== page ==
For most of us, our work life is a combination of sitting behind a desk and being out on the go. Maintaining a healthy self-care routine, no matter what the day throws at you is critical to ensure we can keep our energy level up and our stress level down. Once you find what works for you, keep it up. Self-care isn’t a periodic indulgence, it takes ongoing personal discipline to respect your own needs. Health, wellness, productivity and a better mood await!
Listening for, and tending to the needs of our mind and body helps us to renew our energy and refresh our mind and spirit. Here are some practical examples of self-care that may inspire you to find your own.
Start the work day off well with purposeful self-care. If it’s at all possible, endeavour not to rush around at the beginning of your day. Set your alarm to give you a reasonable amount of time to get ready. Use indulgent shower products that make you feel pampered. Sit down for breakfast (toast in the car doesn’t count) and avoid looking at your phone too soon because reading your emails and scrolling through social channels isn’t activity that gives us a feeling of peace and tranquility. These simple steps can help us get out the door in the right frame of mind to take on the day.
Manage Your Stress
Having no-stress days isn’t realistic, so let’s consider coping strategies as part of your self-care routine. Take a break when the pressure is getting to you. Do something different for a few minutes. Switch gears and get a quick personal task done, or call someone for a non-work chat. Get moving! If a 5-minute walk around the block is possible, do it. Take a break on the sidewalk outside, get some sun and breathe deeply. If you need to have a discussion with a colleague, walk and talk to get the circulation flowing and decrease your cortisol level. Do a few stretches or squats to give your energy a boost. Your blood pressure will thank you.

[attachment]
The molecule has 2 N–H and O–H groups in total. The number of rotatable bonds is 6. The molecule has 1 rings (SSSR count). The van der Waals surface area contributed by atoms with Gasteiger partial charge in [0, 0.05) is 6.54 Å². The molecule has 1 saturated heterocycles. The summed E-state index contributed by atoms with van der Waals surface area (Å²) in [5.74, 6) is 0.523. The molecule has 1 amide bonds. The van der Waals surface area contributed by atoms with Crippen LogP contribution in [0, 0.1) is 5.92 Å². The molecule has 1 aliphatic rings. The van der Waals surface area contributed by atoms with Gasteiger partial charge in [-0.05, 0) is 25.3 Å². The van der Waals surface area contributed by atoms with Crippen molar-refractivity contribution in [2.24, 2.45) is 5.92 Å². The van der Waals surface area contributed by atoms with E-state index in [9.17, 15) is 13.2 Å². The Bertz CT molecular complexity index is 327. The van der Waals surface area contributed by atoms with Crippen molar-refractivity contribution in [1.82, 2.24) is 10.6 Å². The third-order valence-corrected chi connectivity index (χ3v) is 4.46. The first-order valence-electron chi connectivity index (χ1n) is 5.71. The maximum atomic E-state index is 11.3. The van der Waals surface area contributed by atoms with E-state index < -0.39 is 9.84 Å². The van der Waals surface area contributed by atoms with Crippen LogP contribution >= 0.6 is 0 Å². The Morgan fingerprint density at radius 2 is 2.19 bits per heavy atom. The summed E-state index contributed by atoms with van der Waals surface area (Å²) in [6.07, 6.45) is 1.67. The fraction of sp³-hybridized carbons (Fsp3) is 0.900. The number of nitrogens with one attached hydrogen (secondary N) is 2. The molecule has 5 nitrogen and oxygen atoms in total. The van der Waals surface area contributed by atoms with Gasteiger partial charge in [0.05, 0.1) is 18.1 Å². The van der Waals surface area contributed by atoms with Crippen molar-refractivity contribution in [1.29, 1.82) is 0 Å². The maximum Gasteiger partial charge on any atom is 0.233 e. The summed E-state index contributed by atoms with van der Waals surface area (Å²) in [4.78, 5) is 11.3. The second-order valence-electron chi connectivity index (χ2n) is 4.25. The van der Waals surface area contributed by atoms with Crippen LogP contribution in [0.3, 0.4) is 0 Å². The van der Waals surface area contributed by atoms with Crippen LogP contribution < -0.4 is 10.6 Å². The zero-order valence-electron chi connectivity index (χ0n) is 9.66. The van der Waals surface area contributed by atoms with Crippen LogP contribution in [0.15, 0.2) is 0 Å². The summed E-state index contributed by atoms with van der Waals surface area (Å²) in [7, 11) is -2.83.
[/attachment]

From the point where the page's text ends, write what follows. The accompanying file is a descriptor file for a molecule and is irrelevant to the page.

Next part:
Checking in with ourselves to see how we’re doing and feeling throughout the day is important so we can recognize the signs of burnout and do something about it. Do you have headaches or intestinal issues? Are you feeling drained or overwhelmed? Does it feel impossible to stay focused and concentrate? These are all classic signs of burnout, but if we know to ‘listen’ for them, we can rustle up some self-care first aid. Maybe it’s time for a mental health day. Cut down on caffeine and alcohol (did I just lose you?). Whatever allows you to reset your mood and bolster your energy is in order!
Good business leaders understand the connection between acknowledging the good work of our teams and their work satisfaction, engagement and productivity. Giving employees a well deserved pat on the back is good for them and good for business. Why then do we often fail to do this for ourselves? Acknowledging our professional efforts and accomplishments gives us a psychological boost, helps us to see the bigger picture and feel more positive. Celebrate your work wins and incremental progress. We’re all doing our best, including you.
Enjoy a Daily Ritual
We all love having things to look forward to, and having an enjoyable daily ritual is a way to add self-care into your workday. A simple pleasure that makes you feel extra special, especially when it’s yours alone, can fuel your spirit. It could be enjoying your favourite beverage from your favourite coffee shop in the morning. Maybe you end each day writing two pages of the novel you long to finish. Perhaps it’s an 8pm stroll around the block after dinner or working on an airplane model with the kids. Think about something you can look forward to each day, and keep doing it.
Developing your own self-care plan is about being selfish in the best sense of the word. Be selfish and look after your health as best you can. Be selfish and get the rest you need and eat the food your body craves. Be selfish and say ‘no’ to people and requests that drain you. And while you practice these basic elements of self-care, feel good about caring for, and putting yourself first, because doing so isn’t an extravagance, it’s self-preservation.